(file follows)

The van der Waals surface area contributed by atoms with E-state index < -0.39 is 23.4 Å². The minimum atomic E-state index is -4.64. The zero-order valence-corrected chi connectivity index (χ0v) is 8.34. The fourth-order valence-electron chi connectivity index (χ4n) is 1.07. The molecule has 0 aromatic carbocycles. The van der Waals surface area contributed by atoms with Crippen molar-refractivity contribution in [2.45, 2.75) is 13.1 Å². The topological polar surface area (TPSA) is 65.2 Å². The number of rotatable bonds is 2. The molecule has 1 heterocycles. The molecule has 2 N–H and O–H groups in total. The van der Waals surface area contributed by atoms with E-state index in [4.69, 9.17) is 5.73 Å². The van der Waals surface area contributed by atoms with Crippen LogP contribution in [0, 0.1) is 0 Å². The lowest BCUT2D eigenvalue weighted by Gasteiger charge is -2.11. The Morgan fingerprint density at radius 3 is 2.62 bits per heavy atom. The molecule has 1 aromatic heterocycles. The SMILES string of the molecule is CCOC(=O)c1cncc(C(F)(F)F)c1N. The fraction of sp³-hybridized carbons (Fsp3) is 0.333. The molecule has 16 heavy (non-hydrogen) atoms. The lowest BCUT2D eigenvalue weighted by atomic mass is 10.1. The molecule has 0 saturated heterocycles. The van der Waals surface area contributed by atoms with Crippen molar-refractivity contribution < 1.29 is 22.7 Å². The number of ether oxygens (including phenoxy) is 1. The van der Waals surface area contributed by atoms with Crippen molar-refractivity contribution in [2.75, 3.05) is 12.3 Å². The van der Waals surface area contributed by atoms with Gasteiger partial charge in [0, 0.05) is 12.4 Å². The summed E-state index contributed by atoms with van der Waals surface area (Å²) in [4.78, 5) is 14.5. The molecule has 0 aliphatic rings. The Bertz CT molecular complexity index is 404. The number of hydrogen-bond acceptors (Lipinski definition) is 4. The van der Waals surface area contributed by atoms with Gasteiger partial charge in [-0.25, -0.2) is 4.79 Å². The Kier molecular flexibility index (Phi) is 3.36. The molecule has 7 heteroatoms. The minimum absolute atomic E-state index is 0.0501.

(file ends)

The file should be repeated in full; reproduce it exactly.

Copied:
The van der Waals surface area contributed by atoms with E-state index < -0.39 is 23.4 Å². The minimum atomic E-state index is -4.64. The zero-order valence-corrected chi connectivity index (χ0v) is 8.34. The fourth-order valence-electron chi connectivity index (χ4n) is 1.07. The molecule has 0 aromatic carbocycles. The van der Waals surface area contributed by atoms with Crippen molar-refractivity contribution in [2.45, 2.75) is 13.1 Å². The topological polar surface area (TPSA) is 65.2 Å². The number of rotatable bonds is 2. The molecule has 1 heterocycles. The molecule has 2 N–H and O–H groups in total. The van der Waals surface area contributed by atoms with E-state index in [4.69, 9.17) is 5.73 Å². The van der Waals surface area contributed by atoms with Crippen LogP contribution in [0, 0.1) is 0 Å². The lowest BCUT2D eigenvalue weighted by Gasteiger charge is -2.11. The Morgan fingerprint density at radius 3 is 2.62 bits per heavy atom. The molecule has 1 aromatic heterocycles. The SMILES string of the molecule is CCOC(=O)c1cncc(C(F)(F)F)c1N. The fraction of sp³-hybridized carbons (Fsp3) is 0.333. The molecule has 16 heavy (non-hydrogen) atoms. The lowest BCUT2D eigenvalue weighted by atomic mass is 10.1. The molecule has 0 saturated heterocycles. The van der Waals surface area contributed by atoms with Crippen molar-refractivity contribution < 1.29 is 22.7 Å². The number of ether oxygens (including phenoxy) is 1. The van der Waals surface area contributed by atoms with Crippen molar-refractivity contribution in [2.75, 3.05) is 12.3 Å². The van der Waals surface area contributed by atoms with Gasteiger partial charge in [0, 0.05) is 12.4 Å². The summed E-state index contributed by atoms with van der Waals surface area (Å²) in [4.78, 5) is 14.5. The molecule has 0 aliphatic rings. The Bertz CT molecular complexity index is 404. The number of hydrogen-bond acceptors (Lipinski definition) is 4. The van der Waals surface area contributed by atoms with Gasteiger partial charge in [-0.25, -0.2) is 4.79 Å². The Kier molecular flexibility index (Phi) is 3.36. The molecule has 7 heteroatoms. The minimum absolute atomic E-state index is 0.0501.